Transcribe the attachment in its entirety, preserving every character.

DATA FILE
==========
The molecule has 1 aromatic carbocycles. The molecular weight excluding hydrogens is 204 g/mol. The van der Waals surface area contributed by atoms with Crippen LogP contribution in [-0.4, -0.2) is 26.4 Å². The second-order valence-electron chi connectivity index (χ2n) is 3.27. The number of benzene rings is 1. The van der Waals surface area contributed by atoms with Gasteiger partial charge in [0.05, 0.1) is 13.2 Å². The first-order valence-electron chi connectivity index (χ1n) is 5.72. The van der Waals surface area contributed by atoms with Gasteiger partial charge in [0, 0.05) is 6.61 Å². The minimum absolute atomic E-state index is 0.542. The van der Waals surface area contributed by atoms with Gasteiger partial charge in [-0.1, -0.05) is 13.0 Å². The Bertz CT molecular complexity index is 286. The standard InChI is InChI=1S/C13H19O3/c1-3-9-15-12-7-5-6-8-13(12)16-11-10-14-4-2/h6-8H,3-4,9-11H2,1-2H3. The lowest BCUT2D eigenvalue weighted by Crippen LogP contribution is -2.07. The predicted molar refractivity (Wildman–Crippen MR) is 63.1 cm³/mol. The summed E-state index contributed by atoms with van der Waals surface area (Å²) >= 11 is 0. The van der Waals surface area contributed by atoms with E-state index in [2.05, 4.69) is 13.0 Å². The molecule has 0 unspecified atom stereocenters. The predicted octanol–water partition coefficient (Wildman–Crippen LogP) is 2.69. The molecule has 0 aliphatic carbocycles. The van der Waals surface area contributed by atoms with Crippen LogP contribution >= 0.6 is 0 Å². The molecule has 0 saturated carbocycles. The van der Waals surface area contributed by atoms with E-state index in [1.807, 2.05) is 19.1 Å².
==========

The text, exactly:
The molecule has 1 aromatic carbocycles. The molecular weight excluding hydrogens is 204 g/mol. The van der Waals surface area contributed by atoms with Crippen LogP contribution in [-0.4, -0.2) is 26.4 Å². The second-order valence-electron chi connectivity index (χ2n) is 3.27. The number of benzene rings is 1. The van der Waals surface area contributed by atoms with Gasteiger partial charge in [0.05, 0.1) is 13.2 Å². The first-order valence-electron chi connectivity index (χ1n) is 5.72. The van der Waals surface area contributed by atoms with Gasteiger partial charge in [0, 0.05) is 6.61 Å². The minimum absolute atomic E-state index is 0.542. The van der Waals surface area contributed by atoms with Gasteiger partial charge in [-0.1, -0.05) is 13.0 Å². The Bertz CT molecular complexity index is 286. The standard InChI is InChI=1S/C13H19O3/c1-3-9-15-12-7-5-6-8-13(12)16-11-10-14-4-2/h6-8H,3-4,9-11H2,1-2H3. The lowest BCUT2D eigenvalue weighted by Crippen LogP contribution is -2.07. The predicted molar refractivity (Wildman–Crippen MR) is 63.1 cm³/mol. The summed E-state index contributed by atoms with van der Waals surface area (Å²) >= 11 is 0. The van der Waals surface area contributed by atoms with E-state index in [2.05, 4.69) is 13.0 Å². The molecule has 0 unspecified atom stereocenters. The predicted octanol–water partition coefficient (Wildman–Crippen LogP) is 2.69. The molecule has 0 aliphatic carbocycles. The van der Waals surface area contributed by atoms with Crippen LogP contribution >= 0.6 is 0 Å². The molecule has 0 saturated carbocycles. The van der Waals surface area contributed by atoms with E-state index in [1.807, 2.05) is 19.1 Å².